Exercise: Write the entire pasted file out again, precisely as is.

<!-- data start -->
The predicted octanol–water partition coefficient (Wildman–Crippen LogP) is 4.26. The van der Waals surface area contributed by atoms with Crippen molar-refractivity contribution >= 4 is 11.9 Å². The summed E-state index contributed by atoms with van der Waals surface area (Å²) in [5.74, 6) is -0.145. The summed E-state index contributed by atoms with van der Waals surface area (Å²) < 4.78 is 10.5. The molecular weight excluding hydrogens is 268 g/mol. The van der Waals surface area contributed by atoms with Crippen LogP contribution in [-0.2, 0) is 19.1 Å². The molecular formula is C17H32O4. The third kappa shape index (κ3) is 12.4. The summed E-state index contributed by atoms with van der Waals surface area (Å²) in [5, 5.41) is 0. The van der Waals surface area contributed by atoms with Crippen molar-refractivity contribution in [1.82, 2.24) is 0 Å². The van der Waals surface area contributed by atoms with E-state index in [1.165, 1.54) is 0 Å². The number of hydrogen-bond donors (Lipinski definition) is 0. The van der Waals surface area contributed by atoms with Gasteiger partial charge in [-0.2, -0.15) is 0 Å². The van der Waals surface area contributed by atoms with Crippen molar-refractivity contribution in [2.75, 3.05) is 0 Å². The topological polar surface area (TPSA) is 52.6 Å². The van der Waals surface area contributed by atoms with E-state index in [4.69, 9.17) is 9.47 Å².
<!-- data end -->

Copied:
The predicted octanol–water partition coefficient (Wildman–Crippen LogP) is 4.26. The van der Waals surface area contributed by atoms with Crippen molar-refractivity contribution >= 4 is 11.9 Å². The summed E-state index contributed by atoms with van der Waals surface area (Å²) in [5.74, 6) is -0.145. The summed E-state index contributed by atoms with van der Waals surface area (Å²) < 4.78 is 10.5. The molecular weight excluding hydrogens is 268 g/mol. The van der Waals surface area contributed by atoms with Crippen LogP contribution in [-0.2, 0) is 19.1 Å². The molecular formula is C17H32O4. The third kappa shape index (κ3) is 12.4. The summed E-state index contributed by atoms with van der Waals surface area (Å²) in [5, 5.41) is 0. The van der Waals surface area contributed by atoms with Crippen molar-refractivity contribution in [1.82, 2.24) is 0 Å². The van der Waals surface area contributed by atoms with E-state index in [1.165, 1.54) is 0 Å². The number of hydrogen-bond donors (Lipinski definition) is 0. The van der Waals surface area contributed by atoms with Gasteiger partial charge in [-0.2, -0.15) is 0 Å². The van der Waals surface area contributed by atoms with Crippen molar-refractivity contribution in [2.75, 3.05) is 0 Å². The topological polar surface area (TPSA) is 52.6 Å². The van der Waals surface area contributed by atoms with E-state index in [4.69, 9.17) is 9.47 Å².